Civil Procedure > Civil Procedure Keyed to Cound > Pretrial Devices Of Obtaining Information: Depositions And Discovery
Lindberger v. General Motors Corp
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Brief Fact Summary.
The Plaintiff, Lindberger (Plaintiff) sued the Defendant, General Motors Corp. (Defendant), for alleged personal injuries suffered by Defendants’ negligence in manufacturing and designing a front loader.
Synopsis of Rule of Law.
At the discovery stage, Plaintiffs need not establish that evidence sought would be admissible at trial, just that it is relevant to the subject-matter of the action.
The Plaintiff sued the Defendant and a division of the corporation for alleged personal injuries suffered by the Plaintiff. Plaintiff maintained such injuries were proximately caused by the Defendant’s negligence in manufacturing and designing a front end loader which was sold to Plaintiff’s employer. Defendant refused to answer interrogatories questioning Defendant’s subsequent remedial measures with regard to the manufacturing and design of the loaders subsequent to the loader in question. Defendant argued these interrogatories asked for privileged information. Plaintiff filed a motion to compel Defendant to answer these interrogatories.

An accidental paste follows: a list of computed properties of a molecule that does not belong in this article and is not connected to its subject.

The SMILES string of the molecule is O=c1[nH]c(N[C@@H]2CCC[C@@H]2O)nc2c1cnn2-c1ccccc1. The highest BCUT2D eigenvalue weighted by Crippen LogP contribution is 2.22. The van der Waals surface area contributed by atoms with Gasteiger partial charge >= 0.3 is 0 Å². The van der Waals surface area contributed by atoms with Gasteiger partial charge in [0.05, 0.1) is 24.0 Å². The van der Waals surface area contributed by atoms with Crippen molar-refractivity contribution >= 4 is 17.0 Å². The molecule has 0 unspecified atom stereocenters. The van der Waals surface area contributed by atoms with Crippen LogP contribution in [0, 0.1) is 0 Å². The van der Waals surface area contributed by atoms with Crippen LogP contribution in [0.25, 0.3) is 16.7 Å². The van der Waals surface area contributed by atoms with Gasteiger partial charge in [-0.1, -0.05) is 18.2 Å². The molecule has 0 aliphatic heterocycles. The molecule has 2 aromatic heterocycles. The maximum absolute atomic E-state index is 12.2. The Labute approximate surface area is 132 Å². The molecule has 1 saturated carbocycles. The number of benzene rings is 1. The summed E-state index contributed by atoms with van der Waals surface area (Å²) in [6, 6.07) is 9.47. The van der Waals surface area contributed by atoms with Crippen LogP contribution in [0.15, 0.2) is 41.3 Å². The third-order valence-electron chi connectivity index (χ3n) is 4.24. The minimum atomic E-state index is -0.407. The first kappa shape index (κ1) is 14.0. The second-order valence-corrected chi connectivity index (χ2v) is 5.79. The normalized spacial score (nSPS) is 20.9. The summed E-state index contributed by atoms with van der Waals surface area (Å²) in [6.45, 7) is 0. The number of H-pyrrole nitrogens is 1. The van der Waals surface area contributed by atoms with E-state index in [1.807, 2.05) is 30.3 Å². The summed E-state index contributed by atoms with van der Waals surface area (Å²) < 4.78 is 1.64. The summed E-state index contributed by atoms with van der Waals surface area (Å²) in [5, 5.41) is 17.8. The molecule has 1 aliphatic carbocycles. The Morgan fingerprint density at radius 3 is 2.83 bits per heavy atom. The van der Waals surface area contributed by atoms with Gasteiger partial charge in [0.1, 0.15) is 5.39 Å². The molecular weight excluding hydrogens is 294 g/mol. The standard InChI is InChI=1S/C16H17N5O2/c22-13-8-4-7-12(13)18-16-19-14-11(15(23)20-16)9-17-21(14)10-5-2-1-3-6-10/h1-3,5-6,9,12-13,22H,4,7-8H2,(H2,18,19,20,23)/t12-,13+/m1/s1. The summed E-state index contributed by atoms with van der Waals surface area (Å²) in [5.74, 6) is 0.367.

Whether the subject-matter of the interrogatories, which question subsequent remedial measures sought by Plaintiff is “privileged.”
No. Defendant was ordered to answer the interrogatories. Plaintiff does not have to show that the information it seeks relating to subsequent remedial measures would be admissible at trial at this stage of discovery. Plaintiff only needed to show that the evidence sought was relevant to the subject-matter of the negligence action.
The interrogatories questioning subsequent remedial measures were relevant with respect to Defendant’s liability. Defendant’s knowledge of the adequacy of the design as well as any information on this subject which Defendant may have alerted to Plaintiff’s employer was directly related to the issues of negligence and contributory negligence.